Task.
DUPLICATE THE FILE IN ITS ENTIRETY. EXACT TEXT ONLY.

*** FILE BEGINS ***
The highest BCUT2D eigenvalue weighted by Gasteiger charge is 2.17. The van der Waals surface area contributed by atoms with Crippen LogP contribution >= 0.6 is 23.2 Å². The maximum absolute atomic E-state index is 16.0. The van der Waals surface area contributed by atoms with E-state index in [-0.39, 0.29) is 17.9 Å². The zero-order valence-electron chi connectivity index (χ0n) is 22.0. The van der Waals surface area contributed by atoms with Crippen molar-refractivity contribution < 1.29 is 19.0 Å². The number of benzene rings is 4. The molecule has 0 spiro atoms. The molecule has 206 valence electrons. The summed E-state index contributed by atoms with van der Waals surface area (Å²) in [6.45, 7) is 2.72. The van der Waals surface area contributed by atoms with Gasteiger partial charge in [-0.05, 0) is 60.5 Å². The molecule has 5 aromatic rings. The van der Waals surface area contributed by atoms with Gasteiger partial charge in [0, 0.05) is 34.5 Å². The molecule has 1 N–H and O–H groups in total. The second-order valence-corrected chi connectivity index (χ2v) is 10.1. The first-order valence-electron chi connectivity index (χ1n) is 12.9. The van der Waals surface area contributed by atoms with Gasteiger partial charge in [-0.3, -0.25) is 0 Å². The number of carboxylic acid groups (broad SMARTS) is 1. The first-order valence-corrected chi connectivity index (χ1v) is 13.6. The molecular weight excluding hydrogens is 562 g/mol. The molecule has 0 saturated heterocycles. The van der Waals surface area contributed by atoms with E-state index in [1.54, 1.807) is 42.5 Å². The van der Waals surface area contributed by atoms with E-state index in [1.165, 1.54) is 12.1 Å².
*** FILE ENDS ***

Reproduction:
The highest BCUT2D eigenvalue weighted by Gasteiger charge is 2.17. The van der Waals surface area contributed by atoms with Crippen LogP contribution >= 0.6 is 23.2 Å². The maximum absolute atomic E-state index is 16.0. The van der Waals surface area contributed by atoms with E-state index in [-0.39, 0.29) is 17.9 Å². The zero-order valence-electron chi connectivity index (χ0n) is 22.0. The van der Waals surface area contributed by atoms with Crippen molar-refractivity contribution < 1.29 is 19.0 Å². The number of benzene rings is 4. The molecule has 0 spiro atoms. The molecule has 206 valence electrons. The summed E-state index contributed by atoms with van der Waals surface area (Å²) in [6.45, 7) is 2.72. The van der Waals surface area contributed by atoms with Gasteiger partial charge in [-0.05, 0) is 60.5 Å². The molecule has 5 aromatic rings. The van der Waals surface area contributed by atoms with Gasteiger partial charge in [0, 0.05) is 34.5 Å². The molecule has 1 N–H and O–H groups in total. The second-order valence-corrected chi connectivity index (χ2v) is 10.1. The first-order valence-electron chi connectivity index (χ1n) is 12.9. The van der Waals surface area contributed by atoms with Gasteiger partial charge in [-0.3, -0.25) is 0 Å². The number of carboxylic acid groups (broad SMARTS) is 1. The first-order valence-corrected chi connectivity index (χ1v) is 13.6. The molecular weight excluding hydrogens is 562 g/mol. The molecule has 0 saturated heterocycles. The van der Waals surface area contributed by atoms with E-state index in [1.54, 1.807) is 42.5 Å². The van der Waals surface area contributed by atoms with E-state index in [1.165, 1.54) is 12.1 Å².